Reservist — and employer — adapting after deployment
The Herald-Sun, Durham, N.C.
DURHAM, N.C. – Night and day. That’s how U.S. Army Maj. Megan Miranda described the work days at her current job at Third Degree Advertising in American Tobacco versus the job she held a few months ago as a company commander deployed in Afghanistan.
Miranda has worked at Third Degree since 2010, and is also in the Army Reserve. She joined ROTC in college, and was commissioned in 1997. Fifteen years later, she’s still in the Army.
“It’s in you, rather than you in it,” Miranda said. “At this point, it’s such a part of my life, a good part of my life, I’ve decided to stick with it.” After five years’ active duty, she switched to the reserves because she wanted to pursue a career in marketing. She received her MBA from Georgetown University.
“The reserves lets me keep my hand in and contribute something, but still do work I love to do, which is being here,” Miranda, 37, said in the Durham office Thursday, a colorful space in American Tobacco Bay 11.
Keeping her hand in has meant two previous deployments as well. One was short, and included time in Kuwait, Bahrain and Iraq, and the second was a tour in Iraq. She works in Military Information Support Operations, previously called PSYOPS, short for psychological operations. There are parallels between MISO and marketing and advertising, she said. MISO uses a variety of media to influence attitudes and behavior of the target group, ultimately to support the U.S.’s objective, she explained. In marketing and advertising, you are also looking for reaction with an audience, she said. They are very different environments with different risks though, she said.
Miranda’s husband, Bill, is active duty Army and stationed at Fort Bragg. They live in Lillington. When she was deployed in Afghanistan, he was also working in a war zone – in Iraq. His deployment was January to November 2011, and hers was August 2011 to August 2012.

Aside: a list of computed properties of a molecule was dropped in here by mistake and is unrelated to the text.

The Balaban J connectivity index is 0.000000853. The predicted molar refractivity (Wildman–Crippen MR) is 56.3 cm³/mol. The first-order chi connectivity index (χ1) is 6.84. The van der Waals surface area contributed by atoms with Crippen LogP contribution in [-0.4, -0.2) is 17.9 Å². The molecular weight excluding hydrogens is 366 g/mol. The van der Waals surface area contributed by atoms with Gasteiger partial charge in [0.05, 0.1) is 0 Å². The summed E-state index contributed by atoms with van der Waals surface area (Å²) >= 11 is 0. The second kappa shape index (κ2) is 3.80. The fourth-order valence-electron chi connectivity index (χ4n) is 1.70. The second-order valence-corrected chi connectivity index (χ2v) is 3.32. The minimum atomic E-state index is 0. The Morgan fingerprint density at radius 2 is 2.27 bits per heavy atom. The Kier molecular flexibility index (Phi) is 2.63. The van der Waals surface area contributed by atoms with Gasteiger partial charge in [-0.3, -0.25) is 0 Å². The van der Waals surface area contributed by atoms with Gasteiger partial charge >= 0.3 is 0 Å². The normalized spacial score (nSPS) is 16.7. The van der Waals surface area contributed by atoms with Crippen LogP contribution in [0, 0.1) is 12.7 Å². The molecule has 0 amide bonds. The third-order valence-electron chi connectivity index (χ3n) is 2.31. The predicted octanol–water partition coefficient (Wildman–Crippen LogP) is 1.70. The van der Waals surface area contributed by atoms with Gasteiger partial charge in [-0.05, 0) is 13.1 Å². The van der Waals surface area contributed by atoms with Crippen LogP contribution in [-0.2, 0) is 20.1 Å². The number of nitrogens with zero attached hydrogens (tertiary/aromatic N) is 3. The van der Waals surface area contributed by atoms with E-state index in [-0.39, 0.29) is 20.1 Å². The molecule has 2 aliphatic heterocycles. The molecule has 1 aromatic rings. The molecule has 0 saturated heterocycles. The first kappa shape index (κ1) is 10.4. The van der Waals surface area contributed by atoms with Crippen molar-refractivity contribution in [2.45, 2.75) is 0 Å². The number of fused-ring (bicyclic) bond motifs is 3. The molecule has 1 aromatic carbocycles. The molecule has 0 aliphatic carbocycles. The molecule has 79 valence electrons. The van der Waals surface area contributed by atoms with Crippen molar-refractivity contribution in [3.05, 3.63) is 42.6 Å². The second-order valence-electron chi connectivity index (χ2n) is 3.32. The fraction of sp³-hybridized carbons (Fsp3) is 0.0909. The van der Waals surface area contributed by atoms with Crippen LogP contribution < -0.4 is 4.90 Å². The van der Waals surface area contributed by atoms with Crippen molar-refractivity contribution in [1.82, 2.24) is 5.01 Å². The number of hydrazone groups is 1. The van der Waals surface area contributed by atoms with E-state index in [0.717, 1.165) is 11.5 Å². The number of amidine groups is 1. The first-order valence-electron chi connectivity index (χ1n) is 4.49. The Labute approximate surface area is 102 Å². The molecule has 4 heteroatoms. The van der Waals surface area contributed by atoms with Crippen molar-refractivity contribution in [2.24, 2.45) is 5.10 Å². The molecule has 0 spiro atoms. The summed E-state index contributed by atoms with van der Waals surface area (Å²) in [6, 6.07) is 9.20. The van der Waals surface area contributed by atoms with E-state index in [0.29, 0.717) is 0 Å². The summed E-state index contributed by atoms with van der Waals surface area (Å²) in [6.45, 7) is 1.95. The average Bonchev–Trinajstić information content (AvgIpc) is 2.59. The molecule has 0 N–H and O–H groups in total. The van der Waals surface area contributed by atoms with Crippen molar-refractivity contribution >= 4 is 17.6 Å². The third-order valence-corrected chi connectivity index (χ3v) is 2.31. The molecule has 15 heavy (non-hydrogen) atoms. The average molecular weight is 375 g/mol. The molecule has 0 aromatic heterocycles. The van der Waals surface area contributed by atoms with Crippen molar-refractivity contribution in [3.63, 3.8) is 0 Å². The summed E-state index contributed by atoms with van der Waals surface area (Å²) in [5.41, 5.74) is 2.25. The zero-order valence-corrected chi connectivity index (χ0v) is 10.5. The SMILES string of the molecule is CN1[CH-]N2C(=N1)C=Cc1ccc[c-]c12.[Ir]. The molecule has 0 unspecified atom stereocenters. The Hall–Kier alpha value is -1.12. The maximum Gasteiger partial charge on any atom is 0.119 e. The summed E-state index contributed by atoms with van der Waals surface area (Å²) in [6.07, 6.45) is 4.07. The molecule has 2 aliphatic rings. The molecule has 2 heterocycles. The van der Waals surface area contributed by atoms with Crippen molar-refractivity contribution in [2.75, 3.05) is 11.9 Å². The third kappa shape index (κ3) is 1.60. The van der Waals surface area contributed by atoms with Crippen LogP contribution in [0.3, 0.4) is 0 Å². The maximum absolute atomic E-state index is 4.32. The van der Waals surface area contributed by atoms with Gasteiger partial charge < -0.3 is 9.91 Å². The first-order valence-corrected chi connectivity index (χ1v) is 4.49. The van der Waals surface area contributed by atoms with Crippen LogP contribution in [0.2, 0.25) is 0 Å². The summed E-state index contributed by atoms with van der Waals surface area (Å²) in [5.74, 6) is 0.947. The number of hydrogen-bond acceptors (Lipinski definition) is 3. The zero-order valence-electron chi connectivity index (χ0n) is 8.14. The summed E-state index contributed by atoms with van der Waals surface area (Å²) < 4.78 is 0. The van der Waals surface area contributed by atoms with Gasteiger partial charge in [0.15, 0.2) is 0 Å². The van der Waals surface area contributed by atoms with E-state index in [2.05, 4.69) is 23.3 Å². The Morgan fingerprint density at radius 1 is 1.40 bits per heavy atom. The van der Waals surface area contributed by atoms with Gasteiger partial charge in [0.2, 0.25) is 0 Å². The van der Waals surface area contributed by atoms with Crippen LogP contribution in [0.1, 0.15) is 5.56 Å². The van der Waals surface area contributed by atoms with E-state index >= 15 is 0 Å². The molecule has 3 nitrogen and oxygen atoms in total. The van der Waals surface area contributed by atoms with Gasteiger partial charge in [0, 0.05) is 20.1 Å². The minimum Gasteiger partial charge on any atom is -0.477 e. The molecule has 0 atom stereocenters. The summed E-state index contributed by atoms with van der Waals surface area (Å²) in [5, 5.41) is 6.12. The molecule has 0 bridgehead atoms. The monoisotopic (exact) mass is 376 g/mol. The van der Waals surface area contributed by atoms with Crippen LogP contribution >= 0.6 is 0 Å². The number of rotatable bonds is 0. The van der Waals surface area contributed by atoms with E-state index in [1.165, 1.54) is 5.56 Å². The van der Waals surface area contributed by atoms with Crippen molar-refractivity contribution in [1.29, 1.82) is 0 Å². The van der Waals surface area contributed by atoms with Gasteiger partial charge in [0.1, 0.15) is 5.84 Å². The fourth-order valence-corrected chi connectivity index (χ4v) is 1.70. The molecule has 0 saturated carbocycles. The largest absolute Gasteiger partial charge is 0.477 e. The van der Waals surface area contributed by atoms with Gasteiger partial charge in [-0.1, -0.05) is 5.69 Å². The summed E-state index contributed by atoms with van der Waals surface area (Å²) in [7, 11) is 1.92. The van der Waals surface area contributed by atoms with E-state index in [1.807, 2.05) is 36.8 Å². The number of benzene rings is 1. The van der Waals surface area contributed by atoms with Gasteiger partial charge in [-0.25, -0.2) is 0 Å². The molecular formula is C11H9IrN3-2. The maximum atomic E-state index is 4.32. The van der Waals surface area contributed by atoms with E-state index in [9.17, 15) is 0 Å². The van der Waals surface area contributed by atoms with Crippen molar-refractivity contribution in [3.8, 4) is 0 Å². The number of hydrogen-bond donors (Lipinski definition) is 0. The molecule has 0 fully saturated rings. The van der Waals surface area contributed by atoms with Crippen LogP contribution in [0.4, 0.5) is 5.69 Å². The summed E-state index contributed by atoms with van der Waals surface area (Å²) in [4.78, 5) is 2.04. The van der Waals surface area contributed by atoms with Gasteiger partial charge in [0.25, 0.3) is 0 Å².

Her deployment was a surprise, and she stepped in another commander’s place on mobilization day with the 350th PSYOPS Company out of Twinsburg, Ohio. They spent 10 months in Afghanistan. As a company commander, she worked in an office and her 60 soldiers were spread across 12 locations in the Helmand Province.
Everyone worked long hours, Miranda said. Her typical workday was 14 to 18 hours, seven days a week. She was a strategist, looking at the big picture and making the best use of tools at her disposal. Her civilian job is similar in that way, but not others.
“Here, the environment is night and day,” Miranda said. She doesn’t have the stress of worrying about the safety and welfare of those she is responsible for and everything they do and don’t do, she said.
Adjusting between her careers is something she has gotten used to, Miranda said, especially with three deployments. Part of adjusting to life back home is taking everything in, she said.
“The visual stimulation of a grocery store or Target is overwhelming, but in a good way,” Miranda said. “Being home in general makes me so thankful for everything we have – even silly things we take for granted.” Miranda has a long commute, but she still gets to drive a car with her music and coffee rather than walk to work in the heat. She also appreciates indoor plumbing, dressing like a girl, being herself and having some down time for family and friends, she said.
“We’re such a fortunate country,” she said.
The Army gave her tips on readjusting back home, and to Third Degree as well. Miranda said that Third Degree was supportive from the start, asking how they could help.
It was a first for the company, facing an employee’s being deployed. CEO and founder Roy Page, who works in Third Degree’s home office in Oklahoma City, Okla., as well as Durham, said they’re more accustomed to employees being out on maternity leave. Page said they knew any deployment would be much harder on her than the company.
Still, a small company losing one of its teammates meant wrapping their heads around how to replace her, Page said. Other staff shifted roles and more were hired as the company grew.
Page said what he admires about Miranda, and what he hopes she admires about them, was the commitment to stay in touch during her deployment. They sent her care packages and she sent them a newsletter, including a photograph of her holding a Third Degree patch. When Miranda was scheduled to return this month, the management team in Durham looked at their workload, how the company had changed over the past year and Miranda’s skill set. An account manager previously, Miranda is now in content development.
Page said that his view of soldiers as employees, judging from Miranda, is that they are extremely smart, intelligent, natural leaders and self-starters. They also have autonomy and don’t need a lot of hand holding, Page said.
Miranda’s back to her usual status in the Reserve, with one weekend a month and two weeks a year of duty, varying with the needs of the Army. She’ll soon be transferred to Fort Bragg. Miranda said she knows the expectations for each job and adapts accordingly.